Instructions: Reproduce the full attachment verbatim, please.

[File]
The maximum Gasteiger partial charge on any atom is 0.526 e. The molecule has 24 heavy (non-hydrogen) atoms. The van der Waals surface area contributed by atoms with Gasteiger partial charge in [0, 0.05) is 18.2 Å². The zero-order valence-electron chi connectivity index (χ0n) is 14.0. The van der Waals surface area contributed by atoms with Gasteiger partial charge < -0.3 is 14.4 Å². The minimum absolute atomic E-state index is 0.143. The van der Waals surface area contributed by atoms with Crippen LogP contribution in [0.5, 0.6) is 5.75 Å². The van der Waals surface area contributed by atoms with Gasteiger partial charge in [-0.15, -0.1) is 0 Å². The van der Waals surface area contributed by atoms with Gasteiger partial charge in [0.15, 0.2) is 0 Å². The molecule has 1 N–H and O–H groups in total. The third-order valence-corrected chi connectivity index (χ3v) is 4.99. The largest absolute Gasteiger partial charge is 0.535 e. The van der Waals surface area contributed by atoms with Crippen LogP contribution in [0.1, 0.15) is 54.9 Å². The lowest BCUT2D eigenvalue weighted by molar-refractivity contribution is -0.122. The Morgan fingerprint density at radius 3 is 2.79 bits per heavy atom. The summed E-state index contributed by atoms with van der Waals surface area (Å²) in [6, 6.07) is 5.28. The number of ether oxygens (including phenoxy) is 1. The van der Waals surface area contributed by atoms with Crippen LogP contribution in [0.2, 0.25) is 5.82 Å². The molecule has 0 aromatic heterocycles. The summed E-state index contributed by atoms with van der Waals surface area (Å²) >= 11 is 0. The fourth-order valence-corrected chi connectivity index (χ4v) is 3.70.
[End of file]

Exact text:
The maximum Gasteiger partial charge on any atom is 0.526 e. The molecule has 24 heavy (non-hydrogen) atoms. The van der Waals surface area contributed by atoms with Gasteiger partial charge in [0, 0.05) is 18.2 Å². The zero-order valence-electron chi connectivity index (χ0n) is 14.0. The van der Waals surface area contributed by atoms with Gasteiger partial charge < -0.3 is 14.4 Å². The minimum absolute atomic E-state index is 0.143. The van der Waals surface area contributed by atoms with Crippen LogP contribution in [0.5, 0.6) is 5.75 Å². The van der Waals surface area contributed by atoms with Gasteiger partial charge in [-0.15, -0.1) is 0 Å². The van der Waals surface area contributed by atoms with Gasteiger partial charge in [0.15, 0.2) is 0 Å². The molecule has 1 N–H and O–H groups in total. The third-order valence-corrected chi connectivity index (χ3v) is 4.99. The largest absolute Gasteiger partial charge is 0.535 e. The van der Waals surface area contributed by atoms with Crippen LogP contribution in [0.1, 0.15) is 54.9 Å². The lowest BCUT2D eigenvalue weighted by molar-refractivity contribution is -0.122. The Morgan fingerprint density at radius 3 is 2.79 bits per heavy atom. The summed E-state index contributed by atoms with van der Waals surface area (Å²) in [6, 6.07) is 5.28. The number of ether oxygens (including phenoxy) is 1. The van der Waals surface area contributed by atoms with Crippen LogP contribution in [0.2, 0.25) is 5.82 Å². The molecule has 0 aromatic heterocycles. The summed E-state index contributed by atoms with van der Waals surface area (Å²) >= 11 is 0. The fourth-order valence-corrected chi connectivity index (χ4v) is 3.70.